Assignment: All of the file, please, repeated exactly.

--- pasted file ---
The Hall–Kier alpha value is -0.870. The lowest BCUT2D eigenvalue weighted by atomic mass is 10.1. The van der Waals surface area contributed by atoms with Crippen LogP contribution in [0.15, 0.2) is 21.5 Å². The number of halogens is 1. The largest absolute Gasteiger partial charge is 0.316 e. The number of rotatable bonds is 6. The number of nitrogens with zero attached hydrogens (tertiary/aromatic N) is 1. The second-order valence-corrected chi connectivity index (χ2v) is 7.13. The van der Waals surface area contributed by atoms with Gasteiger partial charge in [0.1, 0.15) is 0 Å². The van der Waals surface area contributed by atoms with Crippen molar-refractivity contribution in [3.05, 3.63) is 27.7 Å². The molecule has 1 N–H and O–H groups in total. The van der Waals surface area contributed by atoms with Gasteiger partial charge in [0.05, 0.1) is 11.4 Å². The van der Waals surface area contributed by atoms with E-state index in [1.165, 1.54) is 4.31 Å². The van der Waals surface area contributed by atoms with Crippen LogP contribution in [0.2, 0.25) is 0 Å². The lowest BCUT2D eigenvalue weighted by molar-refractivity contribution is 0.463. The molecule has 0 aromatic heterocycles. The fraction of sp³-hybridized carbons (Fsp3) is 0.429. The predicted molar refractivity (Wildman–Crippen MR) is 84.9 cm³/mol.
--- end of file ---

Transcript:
The Hall–Kier alpha value is -0.870. The lowest BCUT2D eigenvalue weighted by atomic mass is 10.1. The van der Waals surface area contributed by atoms with Crippen LogP contribution in [0.15, 0.2) is 21.5 Å². The number of halogens is 1. The largest absolute Gasteiger partial charge is 0.316 e. The number of rotatable bonds is 6. The number of nitrogens with zero attached hydrogens (tertiary/aromatic N) is 1. The second-order valence-corrected chi connectivity index (χ2v) is 7.13. The van der Waals surface area contributed by atoms with Gasteiger partial charge in [0.1, 0.15) is 0 Å². The van der Waals surface area contributed by atoms with Crippen molar-refractivity contribution in [3.05, 3.63) is 27.7 Å². The molecule has 1 N–H and O–H groups in total. The van der Waals surface area contributed by atoms with Gasteiger partial charge in [0.05, 0.1) is 11.4 Å². The van der Waals surface area contributed by atoms with E-state index in [1.165, 1.54) is 4.31 Å². The van der Waals surface area contributed by atoms with Crippen LogP contribution in [0.2, 0.25) is 0 Å². The lowest BCUT2D eigenvalue weighted by molar-refractivity contribution is 0.463. The molecule has 0 aromatic heterocycles. The fraction of sp³-hybridized carbons (Fsp3) is 0.429. The predicted molar refractivity (Wildman–Crippen MR) is 84.9 cm³/mol.